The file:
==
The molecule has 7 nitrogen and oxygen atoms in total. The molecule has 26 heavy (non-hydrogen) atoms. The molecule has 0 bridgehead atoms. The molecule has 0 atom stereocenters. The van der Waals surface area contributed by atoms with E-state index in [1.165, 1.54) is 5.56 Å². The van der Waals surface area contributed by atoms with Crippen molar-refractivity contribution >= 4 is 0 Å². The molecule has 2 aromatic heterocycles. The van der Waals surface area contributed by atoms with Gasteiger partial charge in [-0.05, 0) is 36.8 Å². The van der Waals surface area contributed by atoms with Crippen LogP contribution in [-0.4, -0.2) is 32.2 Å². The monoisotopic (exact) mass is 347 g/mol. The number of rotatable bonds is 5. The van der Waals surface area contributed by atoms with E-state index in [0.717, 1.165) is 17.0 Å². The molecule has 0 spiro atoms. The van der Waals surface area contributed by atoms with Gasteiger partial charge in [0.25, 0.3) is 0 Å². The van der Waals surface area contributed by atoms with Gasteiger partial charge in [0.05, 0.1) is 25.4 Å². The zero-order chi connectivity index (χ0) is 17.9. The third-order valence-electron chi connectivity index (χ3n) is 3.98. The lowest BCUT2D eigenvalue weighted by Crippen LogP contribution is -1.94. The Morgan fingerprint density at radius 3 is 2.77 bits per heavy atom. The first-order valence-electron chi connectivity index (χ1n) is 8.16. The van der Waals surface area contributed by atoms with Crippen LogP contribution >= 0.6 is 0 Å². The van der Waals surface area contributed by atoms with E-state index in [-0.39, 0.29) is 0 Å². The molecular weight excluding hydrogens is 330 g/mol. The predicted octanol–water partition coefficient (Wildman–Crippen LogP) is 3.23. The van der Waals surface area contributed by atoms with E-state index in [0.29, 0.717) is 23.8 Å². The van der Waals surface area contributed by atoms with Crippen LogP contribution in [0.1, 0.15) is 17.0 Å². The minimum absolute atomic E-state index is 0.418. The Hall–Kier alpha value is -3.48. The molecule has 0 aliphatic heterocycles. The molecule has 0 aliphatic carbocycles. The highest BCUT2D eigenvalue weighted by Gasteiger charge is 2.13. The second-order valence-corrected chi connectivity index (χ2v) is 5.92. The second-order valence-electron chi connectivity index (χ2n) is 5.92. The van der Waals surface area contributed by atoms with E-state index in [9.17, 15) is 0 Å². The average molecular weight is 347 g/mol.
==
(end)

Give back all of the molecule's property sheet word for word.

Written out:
The molecule has 7 nitrogen and oxygen atoms in total. The molecule has 26 heavy (non-hydrogen) atoms. The molecule has 0 bridgehead atoms. The molecule has 0 atom stereocenters. The van der Waals surface area contributed by atoms with E-state index in [1.165, 1.54) is 5.56 Å². The van der Waals surface area contributed by atoms with Crippen molar-refractivity contribution >= 4 is 0 Å². The molecule has 2 aromatic heterocycles. The van der Waals surface area contributed by atoms with Gasteiger partial charge in [-0.05, 0) is 36.8 Å². The van der Waals surface area contributed by atoms with Crippen LogP contribution in [-0.4, -0.2) is 32.2 Å². The monoisotopic (exact) mass is 347 g/mol. The number of rotatable bonds is 5. The van der Waals surface area contributed by atoms with E-state index in [0.717, 1.165) is 17.0 Å². The molecule has 0 spiro atoms. The van der Waals surface area contributed by atoms with Gasteiger partial charge in [0.25, 0.3) is 0 Å². The van der Waals surface area contributed by atoms with Gasteiger partial charge in [0.05, 0.1) is 25.4 Å². The zero-order chi connectivity index (χ0) is 17.9. The third-order valence-electron chi connectivity index (χ3n) is 3.98. The lowest BCUT2D eigenvalue weighted by Crippen LogP contribution is -1.94. The Morgan fingerprint density at radius 3 is 2.77 bits per heavy atom. The first-order valence-electron chi connectivity index (χ1n) is 8.16. The van der Waals surface area contributed by atoms with Crippen LogP contribution >= 0.6 is 0 Å². The van der Waals surface area contributed by atoms with E-state index in [-0.39, 0.29) is 0 Å². The molecular weight excluding hydrogens is 330 g/mol. The predicted octanol–water partition coefficient (Wildman–Crippen LogP) is 3.23. The van der Waals surface area contributed by atoms with E-state index in [0.29, 0.717) is 23.8 Å². The van der Waals surface area contributed by atoms with Crippen LogP contribution in [0.1, 0.15) is 17.0 Å². The minimum absolute atomic E-state index is 0.418. The Hall–Kier alpha value is -3.48. The molecule has 0 aliphatic heterocycles. The molecule has 0 aliphatic carbocycles. The highest BCUT2D eigenvalue weighted by Gasteiger charge is 2.13. The second-order valence-corrected chi connectivity index (χ2v) is 5.92. The second-order valence-electron chi connectivity index (χ2n) is 5.92. The van der Waals surface area contributed by atoms with E-state index in [9.17, 15) is 0 Å². The average molecular weight is 347 g/mol.